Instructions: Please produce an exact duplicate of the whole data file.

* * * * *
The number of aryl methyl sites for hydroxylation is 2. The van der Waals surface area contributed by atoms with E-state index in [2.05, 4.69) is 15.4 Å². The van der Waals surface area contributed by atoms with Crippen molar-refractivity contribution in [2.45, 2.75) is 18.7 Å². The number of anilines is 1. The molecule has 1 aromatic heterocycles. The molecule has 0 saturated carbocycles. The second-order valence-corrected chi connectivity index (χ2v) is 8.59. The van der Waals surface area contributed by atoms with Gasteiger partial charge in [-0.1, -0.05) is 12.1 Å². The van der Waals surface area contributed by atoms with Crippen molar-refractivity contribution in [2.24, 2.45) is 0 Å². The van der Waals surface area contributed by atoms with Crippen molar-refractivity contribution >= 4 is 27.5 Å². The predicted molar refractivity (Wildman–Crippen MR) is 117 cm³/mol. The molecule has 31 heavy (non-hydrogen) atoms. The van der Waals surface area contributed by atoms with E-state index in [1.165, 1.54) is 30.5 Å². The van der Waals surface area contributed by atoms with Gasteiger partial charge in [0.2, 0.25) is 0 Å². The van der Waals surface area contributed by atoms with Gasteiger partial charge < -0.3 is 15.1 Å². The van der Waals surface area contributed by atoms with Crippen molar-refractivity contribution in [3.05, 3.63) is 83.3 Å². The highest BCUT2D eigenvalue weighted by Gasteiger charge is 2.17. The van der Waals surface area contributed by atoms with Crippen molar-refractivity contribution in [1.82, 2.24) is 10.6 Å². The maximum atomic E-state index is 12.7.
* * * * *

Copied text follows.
The number of aryl methyl sites for hydroxylation is 2. The van der Waals surface area contributed by atoms with E-state index in [2.05, 4.69) is 15.4 Å². The van der Waals surface area contributed by atoms with Crippen molar-refractivity contribution in [2.45, 2.75) is 18.7 Å². The number of anilines is 1. The molecule has 1 aromatic heterocycles. The molecule has 0 saturated carbocycles. The second-order valence-corrected chi connectivity index (χ2v) is 8.59. The van der Waals surface area contributed by atoms with Gasteiger partial charge in [-0.1, -0.05) is 12.1 Å². The van der Waals surface area contributed by atoms with Crippen molar-refractivity contribution in [2.24, 2.45) is 0 Å². The van der Waals surface area contributed by atoms with Crippen molar-refractivity contribution >= 4 is 27.5 Å². The predicted molar refractivity (Wildman–Crippen MR) is 117 cm³/mol. The molecule has 31 heavy (non-hydrogen) atoms. The van der Waals surface area contributed by atoms with E-state index in [1.165, 1.54) is 30.5 Å². The van der Waals surface area contributed by atoms with Gasteiger partial charge in [0.2, 0.25) is 0 Å². The van der Waals surface area contributed by atoms with Gasteiger partial charge < -0.3 is 15.1 Å². The van der Waals surface area contributed by atoms with Crippen molar-refractivity contribution in [3.05, 3.63) is 83.3 Å². The highest BCUT2D eigenvalue weighted by Gasteiger charge is 2.17. The van der Waals surface area contributed by atoms with Crippen molar-refractivity contribution in [1.82, 2.24) is 10.6 Å². The maximum atomic E-state index is 12.7.